Source: Anonymous. 1970. Untitled (photograph). The Sydney Morning Herald, October 5, 1.
On October 4, 1970, the first 747 jumbo jet landed at Sydney Airport before a crowd of 10 000 people. In fact it was the first 747 jet to land in Australia.
The PAN-AM flight from Los Angeles, via Honolulu and Nadi arrived approximately 6:30pm, more than nine and a half hours late due to mechanical problems with the jet. It's arrival would inaugurate PAN-AM's twice weekly 747 service between Sydney and Los Angeles.
Source: Anonymous. 1970. Untitled (photograph). The Daily Telegraph, October 5, 1.
Below is coverage of the arrival as seen by The Daily Telegraph on October 5, 1970.
Qantas commenced 747 services the following year. The Boeing 747 jet like the Boeing 707's that came into operation just a decade earlier transformed the way that Sydneysiders travel around the world. While the objective by airlines like PAN-AM was to reduce congestion at airports, it had cost benefits for airlines. It could carry up twice the number of passengers that a 707 could carry. The cost of flying would fall opening up more opportunities for Sydneysiders to see the world, within their budgets.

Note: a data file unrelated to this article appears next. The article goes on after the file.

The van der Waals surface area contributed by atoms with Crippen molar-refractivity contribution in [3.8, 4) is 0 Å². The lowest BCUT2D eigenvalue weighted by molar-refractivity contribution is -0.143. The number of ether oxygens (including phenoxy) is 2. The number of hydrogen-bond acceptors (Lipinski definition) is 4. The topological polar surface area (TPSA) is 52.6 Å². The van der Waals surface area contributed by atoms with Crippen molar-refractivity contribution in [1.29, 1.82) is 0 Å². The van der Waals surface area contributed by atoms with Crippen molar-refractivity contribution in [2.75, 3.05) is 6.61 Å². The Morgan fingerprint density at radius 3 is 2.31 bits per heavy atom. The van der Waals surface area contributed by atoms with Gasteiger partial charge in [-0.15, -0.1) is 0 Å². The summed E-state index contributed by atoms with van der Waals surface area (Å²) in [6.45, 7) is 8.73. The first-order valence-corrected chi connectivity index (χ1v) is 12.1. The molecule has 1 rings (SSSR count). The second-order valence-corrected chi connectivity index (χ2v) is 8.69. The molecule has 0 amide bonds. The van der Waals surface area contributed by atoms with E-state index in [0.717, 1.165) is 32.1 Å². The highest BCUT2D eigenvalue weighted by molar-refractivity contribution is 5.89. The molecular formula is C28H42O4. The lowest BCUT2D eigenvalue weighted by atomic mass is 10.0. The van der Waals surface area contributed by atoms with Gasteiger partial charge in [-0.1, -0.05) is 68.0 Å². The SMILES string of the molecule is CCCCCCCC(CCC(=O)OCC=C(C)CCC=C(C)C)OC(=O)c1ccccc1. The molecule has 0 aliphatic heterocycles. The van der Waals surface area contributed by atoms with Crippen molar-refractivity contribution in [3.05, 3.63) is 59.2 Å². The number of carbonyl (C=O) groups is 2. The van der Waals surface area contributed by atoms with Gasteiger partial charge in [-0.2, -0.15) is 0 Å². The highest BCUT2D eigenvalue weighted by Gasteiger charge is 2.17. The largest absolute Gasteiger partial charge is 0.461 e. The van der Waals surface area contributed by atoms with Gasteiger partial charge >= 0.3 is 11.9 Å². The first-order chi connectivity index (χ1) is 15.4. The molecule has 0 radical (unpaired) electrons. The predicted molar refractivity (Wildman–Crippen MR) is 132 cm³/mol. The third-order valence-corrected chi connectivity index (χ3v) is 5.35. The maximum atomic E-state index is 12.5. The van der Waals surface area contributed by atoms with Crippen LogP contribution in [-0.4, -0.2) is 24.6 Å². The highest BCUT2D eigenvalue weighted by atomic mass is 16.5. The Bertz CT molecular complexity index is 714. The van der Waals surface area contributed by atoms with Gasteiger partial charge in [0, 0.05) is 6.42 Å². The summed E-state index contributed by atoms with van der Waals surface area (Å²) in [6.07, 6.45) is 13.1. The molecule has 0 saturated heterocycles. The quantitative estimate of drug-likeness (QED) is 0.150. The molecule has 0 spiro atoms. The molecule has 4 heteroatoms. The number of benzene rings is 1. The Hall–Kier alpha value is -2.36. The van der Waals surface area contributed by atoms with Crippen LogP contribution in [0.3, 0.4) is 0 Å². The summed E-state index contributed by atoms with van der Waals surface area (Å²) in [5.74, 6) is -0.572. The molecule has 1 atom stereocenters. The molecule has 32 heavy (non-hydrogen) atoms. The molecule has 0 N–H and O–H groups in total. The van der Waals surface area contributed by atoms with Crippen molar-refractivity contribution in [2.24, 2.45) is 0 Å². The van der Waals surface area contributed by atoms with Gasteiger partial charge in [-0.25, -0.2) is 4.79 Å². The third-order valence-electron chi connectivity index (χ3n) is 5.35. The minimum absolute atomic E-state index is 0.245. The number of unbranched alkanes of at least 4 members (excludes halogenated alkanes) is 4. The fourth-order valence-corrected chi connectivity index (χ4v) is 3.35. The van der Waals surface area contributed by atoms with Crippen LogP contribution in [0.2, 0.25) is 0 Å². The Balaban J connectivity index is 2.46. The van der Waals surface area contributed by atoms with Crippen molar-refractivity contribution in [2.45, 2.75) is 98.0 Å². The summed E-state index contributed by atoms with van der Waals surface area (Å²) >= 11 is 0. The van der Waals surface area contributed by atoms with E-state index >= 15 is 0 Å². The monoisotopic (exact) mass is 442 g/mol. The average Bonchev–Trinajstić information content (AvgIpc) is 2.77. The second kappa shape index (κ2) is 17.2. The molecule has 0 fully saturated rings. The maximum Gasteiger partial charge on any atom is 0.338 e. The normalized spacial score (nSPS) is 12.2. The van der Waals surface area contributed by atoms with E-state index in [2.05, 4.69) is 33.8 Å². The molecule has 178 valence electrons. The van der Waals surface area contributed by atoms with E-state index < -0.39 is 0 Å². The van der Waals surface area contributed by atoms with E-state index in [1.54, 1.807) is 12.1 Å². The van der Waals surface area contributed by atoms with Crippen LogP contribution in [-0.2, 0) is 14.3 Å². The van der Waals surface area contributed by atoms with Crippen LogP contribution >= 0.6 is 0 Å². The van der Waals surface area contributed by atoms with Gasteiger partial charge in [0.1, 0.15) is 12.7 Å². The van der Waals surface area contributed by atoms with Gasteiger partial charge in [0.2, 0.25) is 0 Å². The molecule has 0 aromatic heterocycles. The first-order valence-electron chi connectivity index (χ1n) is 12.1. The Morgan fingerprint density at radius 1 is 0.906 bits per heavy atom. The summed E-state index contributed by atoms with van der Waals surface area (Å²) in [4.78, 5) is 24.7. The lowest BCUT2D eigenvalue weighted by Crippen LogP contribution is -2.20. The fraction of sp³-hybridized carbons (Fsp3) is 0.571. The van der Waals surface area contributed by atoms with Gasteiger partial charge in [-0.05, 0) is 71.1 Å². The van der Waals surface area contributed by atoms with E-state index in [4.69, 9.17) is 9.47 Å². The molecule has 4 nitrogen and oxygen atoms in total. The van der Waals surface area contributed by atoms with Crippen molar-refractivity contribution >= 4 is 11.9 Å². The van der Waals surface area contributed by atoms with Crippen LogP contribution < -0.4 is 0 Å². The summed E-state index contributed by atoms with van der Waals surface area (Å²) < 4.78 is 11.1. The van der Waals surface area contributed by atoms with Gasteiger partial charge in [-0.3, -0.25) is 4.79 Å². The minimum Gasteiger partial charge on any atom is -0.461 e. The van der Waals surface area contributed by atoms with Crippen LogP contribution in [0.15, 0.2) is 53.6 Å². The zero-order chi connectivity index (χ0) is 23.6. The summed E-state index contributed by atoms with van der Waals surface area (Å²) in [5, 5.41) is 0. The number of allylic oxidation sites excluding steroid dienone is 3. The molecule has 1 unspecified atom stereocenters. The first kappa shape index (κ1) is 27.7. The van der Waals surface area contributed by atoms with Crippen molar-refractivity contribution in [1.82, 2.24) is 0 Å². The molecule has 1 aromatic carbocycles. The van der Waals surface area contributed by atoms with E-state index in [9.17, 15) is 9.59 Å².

Earlier in 1970, the International Terminal opened on its current location on the western side of the airport, and the design of the terminal accommodated for the new jets. It also led to the extension of the North-South Runway out into Botany Bay.
Aircraft noise was already huge issue in suburbs surrounding the airport, especially in Rockdale. The 747's were noted as being much quieter than 707's. However the problem would not disappear but worsen as the airport grew in the decades to come and air traffic increased. Up to eighty planes land per hour at Sydney Airport today.